Stretching more than 800 acres in the center of Manhattan, Central Park offers so many fun things to do with kids, from boat rides and outdoor performances in the summer to ice-skating in the winter. Here, your guide to visiting this iconic park.
Central Park opened in 1853, after more than 750 acres were set aside for a public park. Throughout the 1960s and 70s, the once-beautiful park became home to graffiti, vandalism, and crime, with lawns and gardens becoming brown, lifeless, and dusty. In 1980, the Central Park Conservancy took over maintenance of the park, transforming the now 843-acre park into lush gardens, sprawling lawns, and stunning works of art. Today, Central Park is a hub of activities for all ages and interests, including boat rides, outdoor performances, and walking paths.
Photo by Julie Larsen Maher
The Central Park Zoo (east side between 63rd and 66th streets) has been home to penguins, seas lions, and bears since 1984. Kids can get up close and personal with farm animals such as pigs and goats at the Tisch Children’s Zoo, which is included in the general admission ticket price.
The Alice in Wonderland statue (east side at 75th Street) takes inspiration from Lewis Carroll’s beloved story of the same name. Climbing the bronze statue of Alice and the Mad Hatter has been a rite of passage for kids since it was erected in 1959.
Kids can also climb on the Hans Christian Andersen statue (east side near 72nd Street) and stop by for storytelling sessions on Saturday mornings in the summer.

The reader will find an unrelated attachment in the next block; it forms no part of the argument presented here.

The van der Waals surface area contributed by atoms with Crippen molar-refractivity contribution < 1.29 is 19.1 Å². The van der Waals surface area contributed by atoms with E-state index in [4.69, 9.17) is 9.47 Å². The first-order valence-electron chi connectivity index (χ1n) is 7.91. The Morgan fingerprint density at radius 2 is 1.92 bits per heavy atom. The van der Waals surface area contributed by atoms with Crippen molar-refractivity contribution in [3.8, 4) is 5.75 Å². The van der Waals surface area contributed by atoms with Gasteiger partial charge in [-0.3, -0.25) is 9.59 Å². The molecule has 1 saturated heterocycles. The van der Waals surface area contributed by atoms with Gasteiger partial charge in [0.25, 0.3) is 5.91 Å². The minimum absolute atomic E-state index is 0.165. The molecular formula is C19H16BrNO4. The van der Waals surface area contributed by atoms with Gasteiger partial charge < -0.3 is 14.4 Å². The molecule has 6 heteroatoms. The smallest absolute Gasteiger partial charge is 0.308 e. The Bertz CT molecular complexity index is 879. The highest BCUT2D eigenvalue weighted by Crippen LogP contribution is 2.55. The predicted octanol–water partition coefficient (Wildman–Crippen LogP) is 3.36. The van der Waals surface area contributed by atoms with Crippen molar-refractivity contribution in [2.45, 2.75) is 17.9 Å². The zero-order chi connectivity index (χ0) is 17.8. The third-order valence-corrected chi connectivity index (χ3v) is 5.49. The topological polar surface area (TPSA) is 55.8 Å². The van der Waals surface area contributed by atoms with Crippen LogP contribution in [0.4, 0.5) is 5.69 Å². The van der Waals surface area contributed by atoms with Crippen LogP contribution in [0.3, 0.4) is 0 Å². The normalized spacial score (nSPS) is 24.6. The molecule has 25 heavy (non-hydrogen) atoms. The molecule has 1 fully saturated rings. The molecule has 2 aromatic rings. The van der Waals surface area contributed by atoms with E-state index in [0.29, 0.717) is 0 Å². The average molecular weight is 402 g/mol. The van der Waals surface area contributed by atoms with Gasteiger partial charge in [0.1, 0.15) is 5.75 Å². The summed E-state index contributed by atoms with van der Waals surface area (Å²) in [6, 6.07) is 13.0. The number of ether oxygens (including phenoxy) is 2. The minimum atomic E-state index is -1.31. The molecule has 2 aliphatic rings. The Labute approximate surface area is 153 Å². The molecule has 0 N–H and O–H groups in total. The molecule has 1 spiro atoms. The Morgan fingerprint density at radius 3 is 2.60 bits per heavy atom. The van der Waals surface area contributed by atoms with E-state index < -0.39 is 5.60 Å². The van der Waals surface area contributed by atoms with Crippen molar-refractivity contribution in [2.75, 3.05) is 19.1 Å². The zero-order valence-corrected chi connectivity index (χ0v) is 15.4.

Stop by the picturesque Loeb Boathouse (east side at 72nd Street) to rent bikes for cruising the park or rowboats for the lake (at press time, the boathouse was undergoing repairs; check thecentralparkboathouse.com for updates).
The whimsical Belvedere Castle (mid-park at 79th Street) offers the best views of the park from its towers (where, since 1919, the National Weather Service has taken measurements of New York’s weather). After your climb to the top, you can relax in the grass on the nearby Great Lawn or look for wildlife in Turtle Pond. The castle is open to visitors 10am-5pm daily.
If the kids need to run off some energy, visit one of the park’s 21 playgrounds. A few favorites include the Safari Playground (west side at 91st Street), with its hippo statues; the Ancient Playground (east side at 85th Street), which features pyramids and a climbable water structure; and the Tarr Family Playground (west side at 100th Street) where kids can explore a maze, net climber, and water features.
Forget about indoor rinks, Wollman Rink is the best place to skate in the winter. From November to March, families can lace up and skate on more than 33,000 square feet of ice outside.
In late May, Wollman Rink is transformed into Victorian Garden Amusement Park, which boasts 12 charming rides and many carnival games.
SummerStage, Central Park’s biggest annual event, runs from mid-May to early October. Although the summer concert series takes place in parks across all five boroughs, the bigger acts play on Central Park’s Rumsey Playfield.
Budding thespians will love Shakespeare in the Park, which presents free performances of The Bard’s works throughout the summer at the open-air Delacorte Theater (west side at 81st Street). Free tickets are given away on the day of each Shakespeare in the Park performance, but they go fast! You might need to hop in line as early as 6am to secure yours.
Book lovers may recognize the Conservatory Water (east side from 72nd to 75th streets) from the book and 1999 film Stuart Little. Racing toy boats during the summer is a favorite pastime of kids across the city (boats are available for rental at the nearby Kerbs Memorial Boathouse).
Address: 59th Street to 110th Street between Fifth Avenue and Central Park West
Hours: 6am-1am; individual buildings, attractions, and fields vary
Admission: FREE; individual buildings, attractions, and fields vary
For more information: 212-310-6600 or centralparknyc.org